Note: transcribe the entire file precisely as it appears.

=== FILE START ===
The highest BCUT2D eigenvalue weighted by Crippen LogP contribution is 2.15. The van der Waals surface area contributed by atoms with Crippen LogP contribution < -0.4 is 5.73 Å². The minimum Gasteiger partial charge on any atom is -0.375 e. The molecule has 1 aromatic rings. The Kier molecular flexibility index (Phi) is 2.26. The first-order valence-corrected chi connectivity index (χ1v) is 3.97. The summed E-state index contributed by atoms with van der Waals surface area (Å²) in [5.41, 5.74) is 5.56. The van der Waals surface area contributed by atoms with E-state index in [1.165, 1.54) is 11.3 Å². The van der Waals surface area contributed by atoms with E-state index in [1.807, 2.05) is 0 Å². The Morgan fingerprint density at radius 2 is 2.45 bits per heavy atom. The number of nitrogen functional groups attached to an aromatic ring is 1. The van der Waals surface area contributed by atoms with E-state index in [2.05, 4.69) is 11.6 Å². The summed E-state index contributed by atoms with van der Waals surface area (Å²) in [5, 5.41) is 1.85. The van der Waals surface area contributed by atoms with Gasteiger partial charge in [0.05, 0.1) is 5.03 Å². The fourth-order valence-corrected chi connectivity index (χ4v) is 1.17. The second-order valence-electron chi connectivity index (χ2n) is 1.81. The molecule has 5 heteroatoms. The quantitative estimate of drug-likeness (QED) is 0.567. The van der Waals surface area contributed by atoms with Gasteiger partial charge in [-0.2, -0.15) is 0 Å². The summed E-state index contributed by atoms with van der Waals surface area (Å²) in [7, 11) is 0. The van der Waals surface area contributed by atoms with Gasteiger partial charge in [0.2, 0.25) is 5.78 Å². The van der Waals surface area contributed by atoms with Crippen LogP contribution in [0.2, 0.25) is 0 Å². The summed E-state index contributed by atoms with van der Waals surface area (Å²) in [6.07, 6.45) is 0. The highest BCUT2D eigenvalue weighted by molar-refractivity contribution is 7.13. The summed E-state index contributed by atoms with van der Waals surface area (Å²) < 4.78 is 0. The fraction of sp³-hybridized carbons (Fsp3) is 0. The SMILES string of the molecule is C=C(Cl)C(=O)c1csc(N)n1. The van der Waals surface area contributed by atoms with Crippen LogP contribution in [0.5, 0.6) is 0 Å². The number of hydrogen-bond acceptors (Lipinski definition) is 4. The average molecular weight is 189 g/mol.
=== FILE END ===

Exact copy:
The highest BCUT2D eigenvalue weighted by Crippen LogP contribution is 2.15. The van der Waals surface area contributed by atoms with Crippen LogP contribution < -0.4 is 5.73 Å². The minimum Gasteiger partial charge on any atom is -0.375 e. The molecule has 1 aromatic rings. The Kier molecular flexibility index (Phi) is 2.26. The first-order valence-corrected chi connectivity index (χ1v) is 3.97. The summed E-state index contributed by atoms with van der Waals surface area (Å²) in [5.41, 5.74) is 5.56. The van der Waals surface area contributed by atoms with E-state index in [1.165, 1.54) is 11.3 Å². The van der Waals surface area contributed by atoms with E-state index in [1.807, 2.05) is 0 Å². The Morgan fingerprint density at radius 2 is 2.45 bits per heavy atom. The number of nitrogen functional groups attached to an aromatic ring is 1. The van der Waals surface area contributed by atoms with E-state index in [2.05, 4.69) is 11.6 Å². The summed E-state index contributed by atoms with van der Waals surface area (Å²) in [5, 5.41) is 1.85. The van der Waals surface area contributed by atoms with Gasteiger partial charge in [0.05, 0.1) is 5.03 Å². The fourth-order valence-corrected chi connectivity index (χ4v) is 1.17. The second-order valence-electron chi connectivity index (χ2n) is 1.81. The molecule has 5 heteroatoms. The quantitative estimate of drug-likeness (QED) is 0.567. The van der Waals surface area contributed by atoms with Gasteiger partial charge in [-0.2, -0.15) is 0 Å². The summed E-state index contributed by atoms with van der Waals surface area (Å²) in [7, 11) is 0. The van der Waals surface area contributed by atoms with Gasteiger partial charge in [0.2, 0.25) is 5.78 Å². The van der Waals surface area contributed by atoms with Crippen LogP contribution in [0.2, 0.25) is 0 Å². The summed E-state index contributed by atoms with van der Waals surface area (Å²) in [6.07, 6.45) is 0. The highest BCUT2D eigenvalue weighted by molar-refractivity contribution is 7.13. The summed E-state index contributed by atoms with van der Waals surface area (Å²) < 4.78 is 0. The fraction of sp³-hybridized carbons (Fsp3) is 0. The SMILES string of the molecule is C=C(Cl)C(=O)c1csc(N)n1. The van der Waals surface area contributed by atoms with Crippen LogP contribution in [0.5, 0.6) is 0 Å². The number of hydrogen-bond acceptors (Lipinski definition) is 4. The average molecular weight is 189 g/mol.